Autumn half-term coding

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We held some very successful coding workshops for primary school children at the offices of Viper Innovations in Portishead over the Autumn half-term.

Our hosts made their fantastic boardroom available to us for three mornings during a normal working week. The children turned up with their laptops and learnt to code a spooky game in Scratch, made a Minecraft zombie game, and learnt how to code the micro:bit.

The Minecraft zombie game in particular was a real hit with the children and there was a real buzz in the room with everyone adding their own ideas to the game.

The children had an opportunity to show-off their projects with a ‘show and tell’ at the end of each of the sessions. The grown-ups present were very impressed with their creations.

Thank you to all the parents that let their children attend the sessions – and a special thanks to those who supported their children during the workshops.

Finally, a big *thank you* to Viper Innovations staff for their support with the workshops and to their STEM ambassadors who were of great help – including the ‘magician’!

We hope to repeat the experience again next year!

What parents told us was the best thing about the workshops:

“My son loved everything about this workshop”

“The boys hadn’t used the micro:bit before, so it gave them a new experience in coding in a relaxed atmosphere.”

“Thought the Halloween content was great.”

“Flexibility to fit all ages and abilities”

“My son was engaged and excited… he’s looking forward to attending again.”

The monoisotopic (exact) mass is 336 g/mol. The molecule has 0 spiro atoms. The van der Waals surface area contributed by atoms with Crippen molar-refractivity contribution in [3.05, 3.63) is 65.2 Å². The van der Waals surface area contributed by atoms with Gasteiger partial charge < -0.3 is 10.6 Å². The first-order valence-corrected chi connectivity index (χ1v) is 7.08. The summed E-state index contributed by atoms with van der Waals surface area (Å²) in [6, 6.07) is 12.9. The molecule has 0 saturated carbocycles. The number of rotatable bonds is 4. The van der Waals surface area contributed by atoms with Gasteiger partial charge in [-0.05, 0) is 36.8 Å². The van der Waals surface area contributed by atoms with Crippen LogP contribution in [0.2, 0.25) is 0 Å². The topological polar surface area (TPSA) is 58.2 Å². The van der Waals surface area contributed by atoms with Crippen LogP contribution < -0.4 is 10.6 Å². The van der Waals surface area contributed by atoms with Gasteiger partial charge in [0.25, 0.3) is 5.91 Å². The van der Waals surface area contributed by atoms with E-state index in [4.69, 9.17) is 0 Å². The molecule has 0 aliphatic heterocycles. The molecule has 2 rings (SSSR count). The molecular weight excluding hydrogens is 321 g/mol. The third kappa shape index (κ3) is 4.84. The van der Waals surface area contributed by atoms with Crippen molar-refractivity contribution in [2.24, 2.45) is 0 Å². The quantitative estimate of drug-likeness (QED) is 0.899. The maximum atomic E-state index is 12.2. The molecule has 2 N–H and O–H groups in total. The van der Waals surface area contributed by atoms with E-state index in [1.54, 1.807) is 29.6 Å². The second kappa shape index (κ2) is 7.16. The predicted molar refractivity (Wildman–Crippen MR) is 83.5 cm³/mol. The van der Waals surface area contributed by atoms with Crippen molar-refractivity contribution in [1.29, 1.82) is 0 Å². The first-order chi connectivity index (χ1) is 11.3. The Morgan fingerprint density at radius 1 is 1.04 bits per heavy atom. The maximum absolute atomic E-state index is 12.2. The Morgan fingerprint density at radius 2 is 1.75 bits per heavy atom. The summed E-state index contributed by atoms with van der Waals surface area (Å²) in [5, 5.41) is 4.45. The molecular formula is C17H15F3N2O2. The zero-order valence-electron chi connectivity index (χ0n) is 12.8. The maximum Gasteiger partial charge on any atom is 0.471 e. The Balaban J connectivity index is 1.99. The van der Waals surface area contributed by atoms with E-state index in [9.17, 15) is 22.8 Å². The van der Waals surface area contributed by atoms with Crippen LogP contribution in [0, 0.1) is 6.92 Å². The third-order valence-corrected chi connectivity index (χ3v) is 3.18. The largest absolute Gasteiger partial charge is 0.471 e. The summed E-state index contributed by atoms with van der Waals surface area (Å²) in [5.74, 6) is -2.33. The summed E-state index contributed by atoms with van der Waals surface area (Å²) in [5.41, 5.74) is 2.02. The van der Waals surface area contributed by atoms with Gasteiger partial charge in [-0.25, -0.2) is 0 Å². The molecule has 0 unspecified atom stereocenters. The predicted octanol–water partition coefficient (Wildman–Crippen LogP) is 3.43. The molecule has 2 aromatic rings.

Pac-man continues to entertain

Pac-man, the arcade game created in the 80’s was our chosen project for term 6. The children created their own versions of the game by drawing their own images. It was one of the longest projects we have ever done at coding club and to my surprise, the children never showed any signs of boredom with the game. Every week, they came to coding club looking forward to add to their projects.

The Pac-man game gave the children the opportunity to practice everything they had learned throughout the year by adding more layers of complexity to the game. Some of the children chose to create their sprites in Pixil art, a program that they learned how to use at coding club.

It gave me great pleasure to see the results and I know for sure the children thoroughly enjoyed it too. Here is a small selection of the projects created.

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Make a Pokémon game in Scratch

The Curzon Clevedon was once again the venue for a workshop on ‘How to make a Pokémon game in Scratch’.

The game the children made consisted of adding a Pokémon trainer that could catch the childrens’ favourite Pokémons using three different poké balls. Pokemon game in Scratch

The children learnt how to manipulate their favourite Pokémon images in Scratch and animate the balls in order to catch Pokémons. Once the Pokémons were ‘caught’, these followed their trainer everywhere s/he went. There were different variations of the game, but all the children amused themselves by solving the challenges.

Kids coding at the Curzon Clevedon

Look out for more workshops coming up at the Clevedon Curzon.